A fiber inspired by polar bears traps heat as well as down feathers do

The fiber’s porous core and waterproof sheath prevent heat loss

polar bear

Polar bear fur inspired the creation of a new knittable heat-trapping fiber.

Patrick J. Endres/Corbis Documentary/Getty Images

The Arctic’s extreme cold is no match for a polar bear’s super-insulating fur. Humans could one day benefit from a similar material, thanks to a new fiber that mimics the bears’ porous hairs. A sweater knit from the fiber is about one-fifth the thickness of a down coat but similarly warm, researchers report in the Dec. 22 Science.

Like polar bear hair, the fiber’s core is filled with thousands of pores — tiny pockets of air that help prevent heat loss — and surrounded by a flexible, waterproof sheath. But unlike hair, which is made of keratin, the core is built from a synthetic material called an aerogel.

Aerogels are ultralight, porous gels that are excellent insulators. NASA uses them to insulate rocket parts, and they can withstand extreme heat (SN: 2/14/19). However, aerogels tend to be fragile, hindering their use in textiles.

A microscope image of polar bear fur, left, and a microscope image of an aerogel fiber, right.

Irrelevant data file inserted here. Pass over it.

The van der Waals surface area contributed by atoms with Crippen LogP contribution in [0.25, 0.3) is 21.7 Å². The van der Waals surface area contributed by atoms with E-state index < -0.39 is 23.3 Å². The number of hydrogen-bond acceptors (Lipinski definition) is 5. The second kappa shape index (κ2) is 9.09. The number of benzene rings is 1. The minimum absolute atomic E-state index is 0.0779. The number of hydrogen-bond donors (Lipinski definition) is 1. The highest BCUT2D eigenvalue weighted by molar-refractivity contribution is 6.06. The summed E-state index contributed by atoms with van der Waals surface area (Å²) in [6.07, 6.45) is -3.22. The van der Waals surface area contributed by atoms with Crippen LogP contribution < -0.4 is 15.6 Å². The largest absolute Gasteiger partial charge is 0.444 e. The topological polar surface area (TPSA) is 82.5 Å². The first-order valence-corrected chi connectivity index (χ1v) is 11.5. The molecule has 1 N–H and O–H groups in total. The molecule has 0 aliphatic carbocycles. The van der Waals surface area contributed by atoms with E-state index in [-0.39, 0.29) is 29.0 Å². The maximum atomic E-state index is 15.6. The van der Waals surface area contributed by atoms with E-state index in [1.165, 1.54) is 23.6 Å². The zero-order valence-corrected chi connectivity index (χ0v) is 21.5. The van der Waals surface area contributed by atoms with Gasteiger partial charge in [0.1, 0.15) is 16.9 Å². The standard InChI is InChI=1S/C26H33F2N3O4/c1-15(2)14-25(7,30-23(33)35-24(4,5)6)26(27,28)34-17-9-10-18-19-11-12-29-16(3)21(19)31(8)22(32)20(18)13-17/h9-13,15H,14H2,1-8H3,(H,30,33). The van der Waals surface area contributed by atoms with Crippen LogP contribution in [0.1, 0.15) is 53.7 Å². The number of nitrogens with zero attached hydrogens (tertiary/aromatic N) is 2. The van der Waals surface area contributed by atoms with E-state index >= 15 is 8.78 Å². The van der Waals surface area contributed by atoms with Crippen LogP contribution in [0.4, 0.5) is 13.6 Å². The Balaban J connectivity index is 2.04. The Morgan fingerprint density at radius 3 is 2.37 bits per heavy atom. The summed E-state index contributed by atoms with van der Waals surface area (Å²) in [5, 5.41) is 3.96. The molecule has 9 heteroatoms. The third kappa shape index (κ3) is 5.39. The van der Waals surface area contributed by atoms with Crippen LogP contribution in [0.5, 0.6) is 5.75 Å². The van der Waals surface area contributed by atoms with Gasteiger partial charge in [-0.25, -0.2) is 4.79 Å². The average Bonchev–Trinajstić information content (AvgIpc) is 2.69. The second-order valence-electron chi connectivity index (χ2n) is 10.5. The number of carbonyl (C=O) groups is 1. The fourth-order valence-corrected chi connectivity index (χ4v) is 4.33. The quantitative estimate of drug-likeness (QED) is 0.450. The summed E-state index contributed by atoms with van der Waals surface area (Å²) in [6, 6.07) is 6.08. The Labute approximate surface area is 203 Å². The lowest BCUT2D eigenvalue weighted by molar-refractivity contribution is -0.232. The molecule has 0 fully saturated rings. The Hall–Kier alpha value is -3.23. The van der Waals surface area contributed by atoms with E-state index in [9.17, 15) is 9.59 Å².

The structure of polar bear fur (microscope image shown left) inspired the design of a new aerogel fiber (right). The fiber is ultralight and durable enough to be knit into textiles such as sweaters.M. Wu et al/Science 2023The structure of polar bear fur (microscope image shown left) inspired the design of a new aerogel fiber (right). The fiber is ultralight and durable enough to be knit into textiles such as sweaters.M. Wu et al/Science 2023

To create a more robust aerogel, materials scientist Hao Bai and colleagues spun and froze a thread of aerogel made from chitosan, a polymer found in the exoskeletons of shellfish. Freeze-drying the string and coating it in a pliable plastic called thermoplastic polyurethane added strength. The resulting fiber can hold up to 500 grams, about the weight of three billiard balls. And it can be knit, dyed and washed. The fiber’s texture falls between plastic and cotton, says Bai, of Zhejiang University in Hangzhou, China.

“I think it can be a product for [the] general public in the near future, in addition to specialized groups” such as the military or space agencies, Bai says.

More Stories from Foogue on Materials Science